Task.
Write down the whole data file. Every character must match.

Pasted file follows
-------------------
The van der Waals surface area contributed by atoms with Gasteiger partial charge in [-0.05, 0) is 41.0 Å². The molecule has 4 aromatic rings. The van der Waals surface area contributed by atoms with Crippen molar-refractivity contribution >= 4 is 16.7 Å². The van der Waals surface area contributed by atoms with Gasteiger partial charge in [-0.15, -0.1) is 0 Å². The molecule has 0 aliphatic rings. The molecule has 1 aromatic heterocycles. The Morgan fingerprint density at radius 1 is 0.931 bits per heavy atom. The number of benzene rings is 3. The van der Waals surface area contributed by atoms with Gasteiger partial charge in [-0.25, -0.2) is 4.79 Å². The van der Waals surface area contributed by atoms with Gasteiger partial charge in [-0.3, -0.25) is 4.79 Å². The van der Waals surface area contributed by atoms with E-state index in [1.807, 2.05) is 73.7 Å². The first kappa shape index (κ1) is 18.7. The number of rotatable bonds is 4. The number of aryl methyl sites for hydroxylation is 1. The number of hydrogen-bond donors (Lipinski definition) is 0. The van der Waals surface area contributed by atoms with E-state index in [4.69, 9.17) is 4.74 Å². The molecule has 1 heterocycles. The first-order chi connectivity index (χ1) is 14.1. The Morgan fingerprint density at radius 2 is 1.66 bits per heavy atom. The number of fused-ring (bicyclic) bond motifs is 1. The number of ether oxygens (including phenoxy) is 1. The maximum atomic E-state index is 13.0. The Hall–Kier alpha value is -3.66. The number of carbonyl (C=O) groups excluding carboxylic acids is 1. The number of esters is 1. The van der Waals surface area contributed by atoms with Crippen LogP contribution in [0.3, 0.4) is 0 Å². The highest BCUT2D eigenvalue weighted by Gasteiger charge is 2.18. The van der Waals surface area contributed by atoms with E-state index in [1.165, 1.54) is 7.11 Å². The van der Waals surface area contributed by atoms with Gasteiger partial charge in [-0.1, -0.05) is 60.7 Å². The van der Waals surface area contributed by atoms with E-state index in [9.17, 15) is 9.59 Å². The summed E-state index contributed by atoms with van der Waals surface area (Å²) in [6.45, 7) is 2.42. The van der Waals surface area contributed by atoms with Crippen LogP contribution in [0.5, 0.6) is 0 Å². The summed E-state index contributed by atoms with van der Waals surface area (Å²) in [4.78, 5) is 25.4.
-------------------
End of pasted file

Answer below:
The van der Waals surface area contributed by atoms with Gasteiger partial charge in [-0.05, 0) is 41.0 Å². The molecule has 4 aromatic rings. The van der Waals surface area contributed by atoms with Crippen molar-refractivity contribution >= 4 is 16.7 Å². The van der Waals surface area contributed by atoms with Gasteiger partial charge in [-0.15, -0.1) is 0 Å². The molecule has 0 aliphatic rings. The molecule has 1 aromatic heterocycles. The Morgan fingerprint density at radius 1 is 0.931 bits per heavy atom. The number of benzene rings is 3. The van der Waals surface area contributed by atoms with Gasteiger partial charge in [-0.25, -0.2) is 4.79 Å². The van der Waals surface area contributed by atoms with Gasteiger partial charge in [-0.3, -0.25) is 4.79 Å². The van der Waals surface area contributed by atoms with E-state index in [1.807, 2.05) is 73.7 Å². The first kappa shape index (κ1) is 18.7. The number of rotatable bonds is 4. The number of aryl methyl sites for hydroxylation is 1. The number of hydrogen-bond donors (Lipinski definition) is 0. The van der Waals surface area contributed by atoms with E-state index in [4.69, 9.17) is 4.74 Å². The molecule has 1 heterocycles. The first-order chi connectivity index (χ1) is 14.1. The Morgan fingerprint density at radius 2 is 1.66 bits per heavy atom. The number of fused-ring (bicyclic) bond motifs is 1. The number of ether oxygens (including phenoxy) is 1. The maximum atomic E-state index is 13.0. The Hall–Kier alpha value is -3.66. The number of carbonyl (C=O) groups excluding carboxylic acids is 1. The number of esters is 1. The van der Waals surface area contributed by atoms with Crippen LogP contribution in [0.3, 0.4) is 0 Å². The highest BCUT2D eigenvalue weighted by Gasteiger charge is 2.18. The van der Waals surface area contributed by atoms with E-state index in [1.165, 1.54) is 7.11 Å². The van der Waals surface area contributed by atoms with Gasteiger partial charge in [-0.1, -0.05) is 60.7 Å². The van der Waals surface area contributed by atoms with E-state index in [9.17, 15) is 9.59 Å². The summed E-state index contributed by atoms with van der Waals surface area (Å²) in [6.45, 7) is 2.42. The van der Waals surface area contributed by atoms with Crippen LogP contribution in [0.5, 0.6) is 0 Å². The summed E-state index contributed by atoms with van der Waals surface area (Å²) in [4.78, 5) is 25.4.